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2014 US Open Recap: Serena’s Triumph, Marin’s Moment

Serena Williams defeats Caroline Wozniacki in the women's singles final on Day 14 of the 2014 US Open.
By E.J. Crawford
Monday, September 8, 2014

The US Open has long had the reputation as the most egalitarian of Slams, with cement floors that provide sure footing, a true bounce and a medium pace of shot. In 2014, that produced a tournament flooded with upsets, with only one of the top eight seeds reaching the women’s quarterfinals and a men’s finale that featured two final-round debutantes – one seeded No. 10, the other No. 14.

The result was the sixth different men’s champion in seven years and a women’s winner who single-handedly defies any push toward parity. Meet the 2014 US Open champion you never expected – men’s winner Marin Cilic – and the women’s champion who would not be denied – the indomitable Serena Williams.

Since 2005, men’s tennis has been dominated by the Big Four of Roger Federer, Rafael Nadal, Novak Djokovic and Andy Murray. And while they have certainly been the Open’s most successful players in recent years, New York’s own Grand Slam has not allowed them to rule with the same collective iron fist as in Melbourne (where Djokovic has won four of seven), Paris (Nadal winning six of seven) or London (two each for Djokovic, Federer and Nadal). This year’s men’s final ushered in a new entrant in Cilic, a surprise champion but a most deserving one. He did not steal a title here, did not luck into the trophy. He seized it by dismantling the world’s best, crushing No. 6 Tomas Berdych and No. 2 Roger Federer, both in straight sets, to reach the final, where he dispatched No. 10 Kei Nishikori with a frightful – for the rest of the men’s tour, at least – brand of power tennis.

On the women’s tour, the power game is the dominion of Serena Williams, now the three-time defending US Open singles winner. The world’s toughest tennis demands a durable champion, and there is no one in the game more resilient than Serena. Her play on the way to the 2014 crown was nothing short of sublime – she was never tested, pushed or otherwise bothered in rolling to the title – solidifying her place among the game’s all-time greats. It was her sixth US Open women’s singles championship – tied with Chis Evert for most in the Open era – and her 18th Grand Slam victory – matching Evert and Navratilova, trailing only Steffi Graf’s 22 for the Open era lead. And while she may be a few weeks shy of 33, there is no sign of her slowing down.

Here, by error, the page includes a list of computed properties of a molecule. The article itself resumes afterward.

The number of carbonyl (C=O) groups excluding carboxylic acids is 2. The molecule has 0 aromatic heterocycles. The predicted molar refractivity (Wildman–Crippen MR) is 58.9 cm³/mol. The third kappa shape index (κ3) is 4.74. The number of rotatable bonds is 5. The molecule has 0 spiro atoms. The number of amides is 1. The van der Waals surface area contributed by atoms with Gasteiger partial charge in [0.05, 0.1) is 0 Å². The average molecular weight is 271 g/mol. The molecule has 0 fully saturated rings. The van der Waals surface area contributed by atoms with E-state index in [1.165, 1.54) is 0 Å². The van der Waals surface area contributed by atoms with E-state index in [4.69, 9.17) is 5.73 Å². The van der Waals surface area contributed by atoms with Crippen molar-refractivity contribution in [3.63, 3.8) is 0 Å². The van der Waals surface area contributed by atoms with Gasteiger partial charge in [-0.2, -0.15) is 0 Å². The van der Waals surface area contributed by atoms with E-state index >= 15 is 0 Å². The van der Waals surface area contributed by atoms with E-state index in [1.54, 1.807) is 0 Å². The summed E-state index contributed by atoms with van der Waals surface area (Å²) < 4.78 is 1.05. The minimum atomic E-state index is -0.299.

Partnering Serena in the record books on this fortnight was another pair of sure-fire Hall of Famers, Bob and Mike Bryan, who won their Open era-best fifth US Open men’s doubles title and their landmark 100th championship as a team, a feat unmatched in the history of men’s tennis. And joining Cilic on the list of first-timers were the women’s doubles champions Ekaterina Makarova and Elena Vesnina as well as Sania Mirza, who won the mixed doubles title with Bruno Soares, who had previously won the mixed here in 2012.

So there we are – titlists old and new, expected and unexpected, once again demonstrating that at the US Open, there is always a trophy for the taking and a little something for everyone – which is good, because a lot of you showed up, with more than 700,000 passing through the turnstiles for the eighth time in nine years.

So as these 15 days pass behind us, here’s a recap of the tournament that was, the 2014 US Open:

Player of the Tournament: At 32 years old, Serena Williams should be slowing down. Every point should be a little longer, every match a little tighter, every tournament a little more arduous. But she never made it look easier than she did at this year’s US Open. The younger Williams sister simply dominated the fortnight, never losing a set and dropping just 32 games (in 14 stanzas) to run away with her sixth Open title. In fact, no one got closer to her in any one set than 6-3, and her closest match of the tournament was a lopsided, never-in-doubt finale that she secured, 6-3, 6-3, over a rejuvenated Caroline Wozniacki. Now at 18 Grand Slam titles, there is little history left for Serena to chase. But with the last three women’s singles titles in her pocket, and a seemingly unending supply or talent, nerve, verve and desire, there appears to be no stopping the world No. 1 – certainly not this year, and perhaps in the many years to come.